The state’s largest electricity utility, Green Mountain Power, has announced plans to procure 100% of its electricity from renewable sources by 2030.
Three other utilities in the state — Burlington Electric Department, Swanton Electric Department and Washington Electric Co-op — already have 100% renewable portfolios.
Mary Powell, the chief executive of GMP, made the announcement Saturday in South Burlington. She said the utility, which serves 75% of the state, plans to have a “carbon free” electricity supply by 2025.
“The U.N. Intergovernmental Panel on Climate Change report makes clear, we have to act now, and take bold steps to cut carbon,” Powell said in a statement, referencing a bombshell IPCC report that came out last fall.
Capping global warming at a 1.5 degrees celsius increase would require global carbon dioxide emissions to decline 45 percent from 2010 levels in the next 12 years, wrote the report authors.
Green Mountain Power’s current power supply is just over 60 percent renewable and 90 percent carbon free, which Josh Castonguay, the company’s chief innovation officer, referred to as “a good starting point.”
Nuclear, which the utility estimates will account for 27.9 percent of its supply in 2018, does not count as a renewable source of energy under state law. Castonguay said there’s going to be a “transition period” over the next decade away from nuclear.
“That’s why we’re doing this phased-in approach,” he said.
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GMP plans to have a fully renewable energy supply through a combination of increased locally generated solar and energy storage and by purchasing more wind and hydro energy, according to a statement from the company.
Almost all of the utility’s renewable electricity currently comes from hydro. GMP owns 44 of its own hydroelectric plants and has power purchase agreements in place to buy additional hydroelectricity. Castonguay said the utility will maximize how much power is coming from existing hydro-facilities and purchase more as needed.
GMP estimates that solar will account for 1.7% of its power supply in 2018, after it sells renewable energy credits. The utility has two existing solar and battery storage projects in Rutland and Panton, with three more planned projects approved by the Public Utility Commission in Essex, Ferrisburgh and Milton. And over 15,000 GMP customers have solar systems through third-party solar companies, according to the company’s press release.
“We continue to have net metering planned in our future…but we’re also looking at other solar opportunities” like community solar, said Castonguay, adding that battery storage was key for managing additional solar. GMP draws on stored power in home energy storage devices to reduce peak demand, which is when electricity is most costly.
Other areas of likely growth in renewables include off-shore wind and methane digesters, said Castonguay.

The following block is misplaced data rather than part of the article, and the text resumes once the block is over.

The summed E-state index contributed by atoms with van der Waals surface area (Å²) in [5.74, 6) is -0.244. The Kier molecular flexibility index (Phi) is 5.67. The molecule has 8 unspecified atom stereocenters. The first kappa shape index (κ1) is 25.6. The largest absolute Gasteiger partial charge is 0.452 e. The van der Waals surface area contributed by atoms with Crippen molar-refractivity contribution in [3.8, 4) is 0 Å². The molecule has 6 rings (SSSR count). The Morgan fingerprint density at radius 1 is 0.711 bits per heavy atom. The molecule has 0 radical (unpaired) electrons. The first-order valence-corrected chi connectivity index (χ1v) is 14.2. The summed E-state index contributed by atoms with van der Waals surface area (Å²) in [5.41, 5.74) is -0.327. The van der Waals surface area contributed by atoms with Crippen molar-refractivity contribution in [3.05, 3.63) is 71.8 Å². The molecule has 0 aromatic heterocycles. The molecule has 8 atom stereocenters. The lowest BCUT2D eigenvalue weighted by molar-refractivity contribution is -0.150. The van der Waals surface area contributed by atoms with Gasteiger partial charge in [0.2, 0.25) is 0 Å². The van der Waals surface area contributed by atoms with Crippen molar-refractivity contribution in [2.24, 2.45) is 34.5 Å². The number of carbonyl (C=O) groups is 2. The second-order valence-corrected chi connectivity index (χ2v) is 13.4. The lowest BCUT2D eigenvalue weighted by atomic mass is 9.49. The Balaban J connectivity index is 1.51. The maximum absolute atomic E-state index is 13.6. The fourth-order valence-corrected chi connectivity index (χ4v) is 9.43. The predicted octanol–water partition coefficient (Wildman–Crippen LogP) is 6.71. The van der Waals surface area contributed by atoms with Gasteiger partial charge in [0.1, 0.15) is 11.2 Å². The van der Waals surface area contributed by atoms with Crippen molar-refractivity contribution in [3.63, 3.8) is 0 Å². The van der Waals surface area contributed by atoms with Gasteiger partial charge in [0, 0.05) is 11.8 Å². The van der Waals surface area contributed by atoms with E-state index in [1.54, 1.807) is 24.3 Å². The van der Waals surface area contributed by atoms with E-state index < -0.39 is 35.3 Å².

Kristin Kelly, a spokesperson for GMP, said that by aiming to meet the 100% renewable target in more than ten years, the utility will have time to meet it in a way that is “cost effective” for customers.
By law, the state’s Department of Public Service intervenes in rate cases pending before the PUC to represent the “public interest.” Riley Allen, the department’s deputy commissioner, said it feels GMP can meet its goals in a way that is “mindful of the affordability concerns.”
Vermont passed a law in 2015 that requires electrical utilities to source increasing amounts of electricity from renewable sources. By 2032, renewable electricity must make up 75% of their sales, with 10% of that from in-state, distributed generation, such as net-metered solar.
“We think our utilities are generally ahead of the game there,” Allen said of the renewable energy standard. “And given the availability of relatively low cost renewable resources, we think all that is achievable.”
GMP is playing catch up on renewables, compared to some of the state’s smaller electricity providers.
Burlington Electric Department and Washington Electric Co-op became 100 percent renewable in 2014, according to executives at the companies.
The Swanton Electric Department has essentially been renewably powered since its founding in 1894, according to Reg Beliveau, Swanton village manager. The department purchased a dam at Highgate Falls on the Missisquoi River that was built in the late 1700s.
“Since then, we’ve produced almost all of our electricity through that facility,” he said.
Olivia Campbell Andersen, director of trade group Renewable Energy Vermont, said in a statement Monday that REV “applauds GMP’s vision” to go 100% renewable, calling on the state to update energy laws to smooth the way for more in-state renewables.
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For instance, developers currently face “redundant” permitting to put up solar canopies on parking lots, she said in an interview Tuesday.
“We’re kind of asking regulators to get out of the way because there are a lot of unintended barriers in our existing energy laws,” she said.
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